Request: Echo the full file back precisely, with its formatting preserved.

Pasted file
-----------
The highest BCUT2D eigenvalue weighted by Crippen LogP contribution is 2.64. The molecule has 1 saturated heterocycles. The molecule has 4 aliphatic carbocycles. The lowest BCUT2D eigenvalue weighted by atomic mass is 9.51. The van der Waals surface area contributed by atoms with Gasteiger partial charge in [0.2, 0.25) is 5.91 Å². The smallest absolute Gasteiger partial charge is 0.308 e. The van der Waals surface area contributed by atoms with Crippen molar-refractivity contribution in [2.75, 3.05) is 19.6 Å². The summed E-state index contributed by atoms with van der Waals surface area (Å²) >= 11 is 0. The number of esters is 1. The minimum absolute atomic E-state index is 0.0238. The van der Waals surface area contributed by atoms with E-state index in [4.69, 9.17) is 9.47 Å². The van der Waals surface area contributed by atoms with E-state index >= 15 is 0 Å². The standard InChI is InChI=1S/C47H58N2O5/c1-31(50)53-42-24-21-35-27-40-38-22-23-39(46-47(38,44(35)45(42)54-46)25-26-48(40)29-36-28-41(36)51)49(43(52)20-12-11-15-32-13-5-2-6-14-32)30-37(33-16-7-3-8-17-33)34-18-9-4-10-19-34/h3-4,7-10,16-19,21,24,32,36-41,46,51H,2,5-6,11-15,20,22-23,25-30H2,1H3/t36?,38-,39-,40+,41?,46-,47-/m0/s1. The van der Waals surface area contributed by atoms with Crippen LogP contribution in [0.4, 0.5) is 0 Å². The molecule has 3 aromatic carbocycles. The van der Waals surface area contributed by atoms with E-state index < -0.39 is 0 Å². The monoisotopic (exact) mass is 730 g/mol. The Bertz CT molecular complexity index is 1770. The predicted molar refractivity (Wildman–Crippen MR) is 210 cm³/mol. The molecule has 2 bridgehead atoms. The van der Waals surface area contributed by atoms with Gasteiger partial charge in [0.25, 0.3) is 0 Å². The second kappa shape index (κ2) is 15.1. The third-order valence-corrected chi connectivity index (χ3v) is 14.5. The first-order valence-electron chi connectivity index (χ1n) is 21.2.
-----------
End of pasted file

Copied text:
The highest BCUT2D eigenvalue weighted by Crippen LogP contribution is 2.64. The molecule has 1 saturated heterocycles. The molecule has 4 aliphatic carbocycles. The lowest BCUT2D eigenvalue weighted by atomic mass is 9.51. The van der Waals surface area contributed by atoms with Gasteiger partial charge in [0.2, 0.25) is 5.91 Å². The smallest absolute Gasteiger partial charge is 0.308 e. The van der Waals surface area contributed by atoms with Crippen molar-refractivity contribution in [2.75, 3.05) is 19.6 Å². The summed E-state index contributed by atoms with van der Waals surface area (Å²) >= 11 is 0. The number of esters is 1. The minimum absolute atomic E-state index is 0.0238. The van der Waals surface area contributed by atoms with E-state index in [4.69, 9.17) is 9.47 Å². The van der Waals surface area contributed by atoms with E-state index >= 15 is 0 Å². The standard InChI is InChI=1S/C47H58N2O5/c1-31(50)53-42-24-21-35-27-40-38-22-23-39(46-47(38,44(35)45(42)54-46)25-26-48(40)29-36-28-41(36)51)49(43(52)20-12-11-15-32-13-5-2-6-14-32)30-37(33-16-7-3-8-17-33)34-18-9-4-10-19-34/h3-4,7-10,16-19,21,24,32,36-41,46,51H,2,5-6,11-15,20,22-23,25-30H2,1H3/t36?,38-,39-,40+,41?,46-,47-/m0/s1. The van der Waals surface area contributed by atoms with Crippen LogP contribution in [0.4, 0.5) is 0 Å². The molecule has 3 aromatic carbocycles. The van der Waals surface area contributed by atoms with E-state index < -0.39 is 0 Å². The monoisotopic (exact) mass is 730 g/mol. The Bertz CT molecular complexity index is 1770. The predicted molar refractivity (Wildman–Crippen MR) is 210 cm³/mol. The molecule has 2 bridgehead atoms. The van der Waals surface area contributed by atoms with Gasteiger partial charge in [0.25, 0.3) is 0 Å². The second kappa shape index (κ2) is 15.1. The third-order valence-corrected chi connectivity index (χ3v) is 14.5. The first-order valence-electron chi connectivity index (χ1n) is 21.2.